Some tennis umpires are considering a boycott of matches involving Serena Williams amid the fallout from a U.S. Open final match in which she called umpire Carlos Ramos a “thief” and a “liar,” according to The Times of London.
The tennis star’s on-the-court outbursts during a Sept. 8 match with Naomi Osaka of Japan were challenged by chair umpire Ramos, and led to a game penalty and several fines for tennis rules violations.
Williams, in the final, was fined $10,000 for “verbal abuse” of Ramos, another $4,000 for being warned for coaching in the match, and $3,000 for breaking her tennis racket. It comes out of her $1.85 million prize money, according to The Associated Press.
She has claimed sexism was a factor in her penalization.
The Women’s Tennis Association (WTA) and the U.S. Tennis Association (USTA) both sent out statements supporting Williams.
WTA CEO Steve Simon said in a statement “There should be no difference in the standards of tolerance provided to the emotions expressed by men versus women and is committed to working with the sport to ensure that all players are treated the same. We do not believe that this was done.”
But an anonymous official told The Times that there was a growing consensus among some umpires that Ramos was “thrown to the wolves for simply doing his job and was not willing to be abused for it.”
Umpires are reportedly discussing possible action in defense of their profession, with one suggestion allegedly being considered is to refuse to officiate matches involving Williams until she apologizes to Ramos.
“Carlos Ramos is one of the most experienced and respected umpires in tennis,” the statement read. “Mr Ramos’s decisions were in accordance with the relevant rules and were reaffirmed by the US Open’s decision to fine Ms. Williams for the three offenses.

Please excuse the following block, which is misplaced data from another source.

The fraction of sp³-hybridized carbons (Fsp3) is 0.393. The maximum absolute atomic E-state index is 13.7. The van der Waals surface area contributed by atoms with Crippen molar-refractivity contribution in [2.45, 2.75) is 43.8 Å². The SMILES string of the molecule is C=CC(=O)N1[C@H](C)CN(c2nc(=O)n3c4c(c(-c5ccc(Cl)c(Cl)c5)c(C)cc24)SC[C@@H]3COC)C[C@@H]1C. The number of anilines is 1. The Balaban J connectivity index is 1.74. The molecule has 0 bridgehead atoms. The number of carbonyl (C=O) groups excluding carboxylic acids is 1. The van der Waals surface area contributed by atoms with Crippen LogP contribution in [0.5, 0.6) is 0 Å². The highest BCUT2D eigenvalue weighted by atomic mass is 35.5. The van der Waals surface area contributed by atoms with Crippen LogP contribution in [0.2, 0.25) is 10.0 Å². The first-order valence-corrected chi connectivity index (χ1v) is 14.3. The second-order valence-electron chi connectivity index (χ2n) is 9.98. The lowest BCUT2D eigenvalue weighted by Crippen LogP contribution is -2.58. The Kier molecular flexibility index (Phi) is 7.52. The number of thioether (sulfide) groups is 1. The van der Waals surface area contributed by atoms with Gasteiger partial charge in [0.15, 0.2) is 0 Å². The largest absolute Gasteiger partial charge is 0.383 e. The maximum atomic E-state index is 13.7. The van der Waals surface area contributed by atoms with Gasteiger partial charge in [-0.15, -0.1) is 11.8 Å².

“It is understandable that this high-profile and regrettable incident should provoke debate. At the same time, it is important to remember that Mr Ramos undertook his duties as an official according to the relevant rulebook and acted at all times with professionalism and integrity.”
Williams was warned by Ramos for getting coaching, which is against the Grand Slam rule matches. She disputed the ruling, saying that cheating is “the one thing I’ve never done, ever.” Her coach, after the match, admitted to AP that he indeed was trying to send her a signal.
She got another warning a few games later for smashing her racket. The second violation cost her a point, and it led to more arguing from her.
Williams called Ramos “a thief,” which drew the third violation against her for verbal abuse, and it cost her the game. That put Osaka ahead 5-3, AP reported.
“I have never cheated in my life!” Williams said to Ramos. “You owe me an apology.”
Under Article III, Section P of the Grand Slam Rule Book, verbal abuse is defined as “a statement about an official, opponent, sponsor, spectator, or other person that implies dishonesty or is derogatory, insulting, or otherwise abusive.” The section says a player is subject to a fine up to $20,000 for each violation, AP noted.
“You will never, ever, ever be on another court of mine as long as you live,” Williams shouted at Ramos, according to Fox News. “You are the liar. When are you going to give me my apology? You owe me an apology. Say it. Say you’re sorry. … And you stole a point from me. You’re a thief, too!”
Epoch Times reporter Jack Philipps contributed to this report.